Conflict is a part of life, whether we like it not. And often the place where conflict occurs the most is in the workplace. The pressure of being part of a team and racing to meet standards and deadlines builds a tension that causes endless fights and arguments.

At the highest level this can lead to never-ending court cases, at the lowest level this can stop a project dead in its tracks if the conflict isn't resolved; either way conflict causes companies to lose tons of money, which is why a good project manager can be invaluable to an organization.


Confronting is an excellent method project managers can use early on in a project to get ahead of any future conflicts. Also known as integrating, confronting involves the opposing parties meeting face-to-face and co-operating to reach an agreement that satisfies the concerns of both sides.

For example, if two of your team members have different expectations regarding a part of the project's execution, the best thing you can do is to arrange a meeting where you mediate and help them reach a consensus that works for both parties of the conflict.

Confronting is a tried and tested method, but this style of approach needs you as the project manager to be open and direct communication swiftly which should lead the way to solve the problem. You need to be clear that learning is the primary goal and you should aim to build trust as well as building a common power base.


Compromising can be quite a tough method to execute correctly but with the right mindset you can make everyone happy while saving time and money.

Commonly known as the give and take style, compromising is essentially getting both conflicting parties to give something up to reach a decision that benefits the team as a whole while leaving both sides with some degree of satisfaction.

For example, if you are running out of time and are in a deadlock, have a talk with the two parties in conflict separately. Show them your understanding, but be firm in telling them what they'll need to give up for the team to grow. That's how you demonstrate that a compromise is the best way forward.

You should do so with the aim of maintaining the relationship among the involved parties. Find a balance between being strict and understanding, but most importantly find a balance between the two warring parties while developing your team and keeping everyone happy.


When using the accommodating approach, the measures of an agreement are highlighted, and the areas of contention are downplayed. Not all conflicts will be resolved using this method. A party may sacrifice its own concerns or goals to satisfy the interests or goals of the other party, so it's best to use it when the stakes are low, and liability is limited.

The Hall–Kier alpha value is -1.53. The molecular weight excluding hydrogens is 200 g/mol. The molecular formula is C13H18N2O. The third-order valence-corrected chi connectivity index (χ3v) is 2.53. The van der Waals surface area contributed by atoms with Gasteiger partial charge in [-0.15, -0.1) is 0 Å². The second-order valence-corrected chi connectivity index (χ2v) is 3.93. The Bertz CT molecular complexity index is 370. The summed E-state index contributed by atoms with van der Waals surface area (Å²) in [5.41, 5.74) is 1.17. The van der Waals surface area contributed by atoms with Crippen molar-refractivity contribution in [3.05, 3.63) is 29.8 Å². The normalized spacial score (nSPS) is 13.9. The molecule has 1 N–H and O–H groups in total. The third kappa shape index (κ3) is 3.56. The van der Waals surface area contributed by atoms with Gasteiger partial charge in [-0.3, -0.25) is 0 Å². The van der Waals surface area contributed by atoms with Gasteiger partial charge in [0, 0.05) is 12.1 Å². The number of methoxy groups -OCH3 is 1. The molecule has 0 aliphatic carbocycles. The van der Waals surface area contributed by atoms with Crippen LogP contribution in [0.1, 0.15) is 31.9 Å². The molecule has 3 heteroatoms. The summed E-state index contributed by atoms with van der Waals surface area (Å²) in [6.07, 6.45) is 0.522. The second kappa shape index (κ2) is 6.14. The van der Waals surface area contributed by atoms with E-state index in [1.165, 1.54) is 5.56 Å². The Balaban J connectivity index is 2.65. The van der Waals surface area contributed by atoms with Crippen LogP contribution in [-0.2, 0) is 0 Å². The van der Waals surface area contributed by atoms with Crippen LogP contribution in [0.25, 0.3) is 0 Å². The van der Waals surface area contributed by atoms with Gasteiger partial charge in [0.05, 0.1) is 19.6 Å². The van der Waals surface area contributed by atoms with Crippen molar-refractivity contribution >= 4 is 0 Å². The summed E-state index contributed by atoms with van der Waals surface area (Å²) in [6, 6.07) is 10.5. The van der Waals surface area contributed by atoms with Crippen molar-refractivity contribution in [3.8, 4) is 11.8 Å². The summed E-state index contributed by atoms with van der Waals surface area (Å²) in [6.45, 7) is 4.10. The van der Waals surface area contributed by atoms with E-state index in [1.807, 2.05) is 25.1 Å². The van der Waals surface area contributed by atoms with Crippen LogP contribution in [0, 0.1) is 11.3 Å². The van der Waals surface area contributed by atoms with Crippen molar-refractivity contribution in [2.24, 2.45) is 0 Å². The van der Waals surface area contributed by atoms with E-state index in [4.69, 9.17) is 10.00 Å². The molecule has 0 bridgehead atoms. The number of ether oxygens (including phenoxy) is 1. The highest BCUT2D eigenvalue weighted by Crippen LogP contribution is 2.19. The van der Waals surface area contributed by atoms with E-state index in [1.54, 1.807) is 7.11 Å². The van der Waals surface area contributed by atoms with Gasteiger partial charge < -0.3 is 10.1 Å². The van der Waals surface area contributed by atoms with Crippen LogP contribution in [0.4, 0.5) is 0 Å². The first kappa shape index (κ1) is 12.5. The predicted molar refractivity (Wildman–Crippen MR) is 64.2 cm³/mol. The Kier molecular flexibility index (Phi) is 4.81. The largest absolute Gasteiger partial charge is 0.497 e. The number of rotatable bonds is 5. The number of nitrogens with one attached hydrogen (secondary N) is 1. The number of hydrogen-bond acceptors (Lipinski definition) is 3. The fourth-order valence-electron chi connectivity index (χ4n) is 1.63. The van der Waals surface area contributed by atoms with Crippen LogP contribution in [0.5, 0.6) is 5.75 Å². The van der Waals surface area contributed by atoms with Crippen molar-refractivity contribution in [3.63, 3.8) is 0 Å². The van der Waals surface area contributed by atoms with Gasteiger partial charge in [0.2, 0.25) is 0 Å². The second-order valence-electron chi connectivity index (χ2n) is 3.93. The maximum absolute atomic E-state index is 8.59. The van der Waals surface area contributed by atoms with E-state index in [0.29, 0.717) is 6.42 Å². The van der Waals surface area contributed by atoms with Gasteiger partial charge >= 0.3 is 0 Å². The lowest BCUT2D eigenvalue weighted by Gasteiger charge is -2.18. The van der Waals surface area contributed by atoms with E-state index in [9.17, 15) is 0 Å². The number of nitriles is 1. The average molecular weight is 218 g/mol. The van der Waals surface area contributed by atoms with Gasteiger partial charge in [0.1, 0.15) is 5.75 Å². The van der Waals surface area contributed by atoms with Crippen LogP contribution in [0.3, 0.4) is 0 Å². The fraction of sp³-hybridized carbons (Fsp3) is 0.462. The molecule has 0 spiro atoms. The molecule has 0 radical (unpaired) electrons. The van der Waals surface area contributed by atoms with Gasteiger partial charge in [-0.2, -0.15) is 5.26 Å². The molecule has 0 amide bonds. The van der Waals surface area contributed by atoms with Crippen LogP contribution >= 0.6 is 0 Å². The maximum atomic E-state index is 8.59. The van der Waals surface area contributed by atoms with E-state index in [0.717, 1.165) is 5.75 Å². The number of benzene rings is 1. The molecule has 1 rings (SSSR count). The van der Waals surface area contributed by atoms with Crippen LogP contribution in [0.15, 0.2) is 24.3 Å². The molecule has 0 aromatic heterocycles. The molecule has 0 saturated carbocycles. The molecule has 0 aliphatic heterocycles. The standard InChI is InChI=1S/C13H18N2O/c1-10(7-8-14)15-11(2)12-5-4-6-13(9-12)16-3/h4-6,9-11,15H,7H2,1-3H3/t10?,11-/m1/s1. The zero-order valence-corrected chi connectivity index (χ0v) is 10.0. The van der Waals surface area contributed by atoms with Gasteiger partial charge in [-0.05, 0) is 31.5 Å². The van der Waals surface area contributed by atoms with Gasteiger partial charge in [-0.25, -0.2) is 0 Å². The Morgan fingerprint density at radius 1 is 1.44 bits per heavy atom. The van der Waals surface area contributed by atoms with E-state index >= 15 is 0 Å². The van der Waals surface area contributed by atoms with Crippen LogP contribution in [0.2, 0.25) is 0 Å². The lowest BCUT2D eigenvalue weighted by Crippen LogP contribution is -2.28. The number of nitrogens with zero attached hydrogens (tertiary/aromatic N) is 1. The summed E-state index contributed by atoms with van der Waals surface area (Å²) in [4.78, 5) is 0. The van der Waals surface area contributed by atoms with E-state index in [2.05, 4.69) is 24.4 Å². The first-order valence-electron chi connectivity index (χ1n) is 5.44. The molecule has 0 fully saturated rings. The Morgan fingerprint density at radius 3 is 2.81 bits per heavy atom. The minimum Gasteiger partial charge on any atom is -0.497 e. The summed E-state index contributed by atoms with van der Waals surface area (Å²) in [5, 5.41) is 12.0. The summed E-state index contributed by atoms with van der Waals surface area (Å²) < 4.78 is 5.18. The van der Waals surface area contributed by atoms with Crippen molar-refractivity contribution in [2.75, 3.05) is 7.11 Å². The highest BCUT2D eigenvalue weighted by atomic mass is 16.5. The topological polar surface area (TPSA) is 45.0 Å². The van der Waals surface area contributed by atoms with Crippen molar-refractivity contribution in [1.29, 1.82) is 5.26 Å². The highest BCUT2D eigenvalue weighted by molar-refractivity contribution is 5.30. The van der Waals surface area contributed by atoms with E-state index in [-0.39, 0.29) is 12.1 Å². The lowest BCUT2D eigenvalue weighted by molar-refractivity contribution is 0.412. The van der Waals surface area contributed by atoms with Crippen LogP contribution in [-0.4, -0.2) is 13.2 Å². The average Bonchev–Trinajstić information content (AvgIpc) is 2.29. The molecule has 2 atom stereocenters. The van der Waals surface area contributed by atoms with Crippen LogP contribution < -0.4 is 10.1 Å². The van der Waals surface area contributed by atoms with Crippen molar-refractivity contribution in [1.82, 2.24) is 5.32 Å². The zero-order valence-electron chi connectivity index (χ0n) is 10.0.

For example, if you are at a stage where you want to create some good will among your team members and give them an example to follow, the accommodating approach will work for you.

Also, you will be able to create an obligation for a trade-off at a later time, which works in your favour.


Forcing can be one of the hardest methods to use and is often used when you have no choice, so, it's understandable why projects managers will only use it in a "do or die" situation. As a project manager, this method needs you to be confident, dominating and forceful.

Sometimes it's the only way to stifle a conflict while it's still manageable. If a team member's behaviour threatens the integrity of the entire group, you need to enforce certain rules to ensure that the collaboration among your team members is saved.

One party will win a conflict at the expense of the other party so you should be prepared to do this only when the stakes are quite high and principles are at stake.


Avoiding, or withdrawing, as it's also known is a method that should be used early on in the project, especially if you want to maintain a certain level of neutrality. It simply means that you postpone the conflict for later or remove yourself from it completely. And while it may sound easy this is one of the most delicate approaches.

Adopt this solution if you're dealing with many pressing matters at the same time and fear that you won't be able to devote your attention properly to the conflict.

Make sure that you use this method only when you are sure the problem will go away and want to gain time. Remember that this is essentially a temporary solution and it shouldn't be a reoccurring method.

As a project manager mediating can cause a diverse array of headaches that can make your job hell. However, as you have seen in the tips above, using the right methods at the right time will keep conflicts to a minimum, allow you to reach goals on time, and most importantly enjoy your job.

Bio: James Pointon is an experienced sales team leader at OpenAgent. In his job, he is often required to navigate through difficult aspects of managing projects and enjoys sharing his tips and techniques with other professionals online.